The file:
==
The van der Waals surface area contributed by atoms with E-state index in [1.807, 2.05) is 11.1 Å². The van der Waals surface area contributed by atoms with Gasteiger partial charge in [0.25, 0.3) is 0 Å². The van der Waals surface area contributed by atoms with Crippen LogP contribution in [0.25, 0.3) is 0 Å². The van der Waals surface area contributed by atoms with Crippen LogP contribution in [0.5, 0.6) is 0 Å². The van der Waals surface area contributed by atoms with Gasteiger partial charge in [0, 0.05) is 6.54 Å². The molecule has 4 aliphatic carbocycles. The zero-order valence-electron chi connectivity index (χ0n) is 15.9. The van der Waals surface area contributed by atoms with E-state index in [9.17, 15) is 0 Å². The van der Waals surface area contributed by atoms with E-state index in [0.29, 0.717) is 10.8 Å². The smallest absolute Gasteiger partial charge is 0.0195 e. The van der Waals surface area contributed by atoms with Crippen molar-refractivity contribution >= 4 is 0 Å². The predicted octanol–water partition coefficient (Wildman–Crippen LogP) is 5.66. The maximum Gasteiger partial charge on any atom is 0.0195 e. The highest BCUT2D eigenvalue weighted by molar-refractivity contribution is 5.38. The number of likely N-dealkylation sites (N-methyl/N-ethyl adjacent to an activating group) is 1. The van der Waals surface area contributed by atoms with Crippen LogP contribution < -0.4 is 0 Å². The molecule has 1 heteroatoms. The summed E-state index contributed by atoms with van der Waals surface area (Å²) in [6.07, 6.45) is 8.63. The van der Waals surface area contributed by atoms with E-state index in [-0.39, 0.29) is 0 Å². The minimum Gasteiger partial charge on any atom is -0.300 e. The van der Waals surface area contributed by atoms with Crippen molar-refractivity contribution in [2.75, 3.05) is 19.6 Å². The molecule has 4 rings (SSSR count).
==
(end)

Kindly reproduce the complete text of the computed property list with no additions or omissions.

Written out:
The van der Waals surface area contributed by atoms with E-state index in [1.807, 2.05) is 11.1 Å². The van der Waals surface area contributed by atoms with Gasteiger partial charge in [0.25, 0.3) is 0 Å². The van der Waals surface area contributed by atoms with Crippen LogP contribution in [0.25, 0.3) is 0 Å². The van der Waals surface area contributed by atoms with Crippen LogP contribution in [0.5, 0.6) is 0 Å². The van der Waals surface area contributed by atoms with Gasteiger partial charge in [0, 0.05) is 6.54 Å². The molecule has 4 aliphatic carbocycles. The zero-order valence-electron chi connectivity index (χ0n) is 15.9. The van der Waals surface area contributed by atoms with E-state index in [9.17, 15) is 0 Å². The van der Waals surface area contributed by atoms with E-state index in [0.29, 0.717) is 10.8 Å². The smallest absolute Gasteiger partial charge is 0.0195 e. The van der Waals surface area contributed by atoms with Crippen molar-refractivity contribution >= 4 is 0 Å². The predicted octanol–water partition coefficient (Wildman–Crippen LogP) is 5.66. The maximum Gasteiger partial charge on any atom is 0.0195 e. The highest BCUT2D eigenvalue weighted by molar-refractivity contribution is 5.38. The number of likely N-dealkylation sites (N-methyl/N-ethyl adjacent to an activating group) is 1. The van der Waals surface area contributed by atoms with Crippen LogP contribution < -0.4 is 0 Å². The molecule has 1 heteroatoms. The summed E-state index contributed by atoms with van der Waals surface area (Å²) in [6.07, 6.45) is 8.63. The van der Waals surface area contributed by atoms with E-state index in [-0.39, 0.29) is 0 Å². The minimum Gasteiger partial charge on any atom is -0.300 e. The van der Waals surface area contributed by atoms with Crippen molar-refractivity contribution in [2.75, 3.05) is 19.6 Å². The molecule has 4 rings (SSSR count).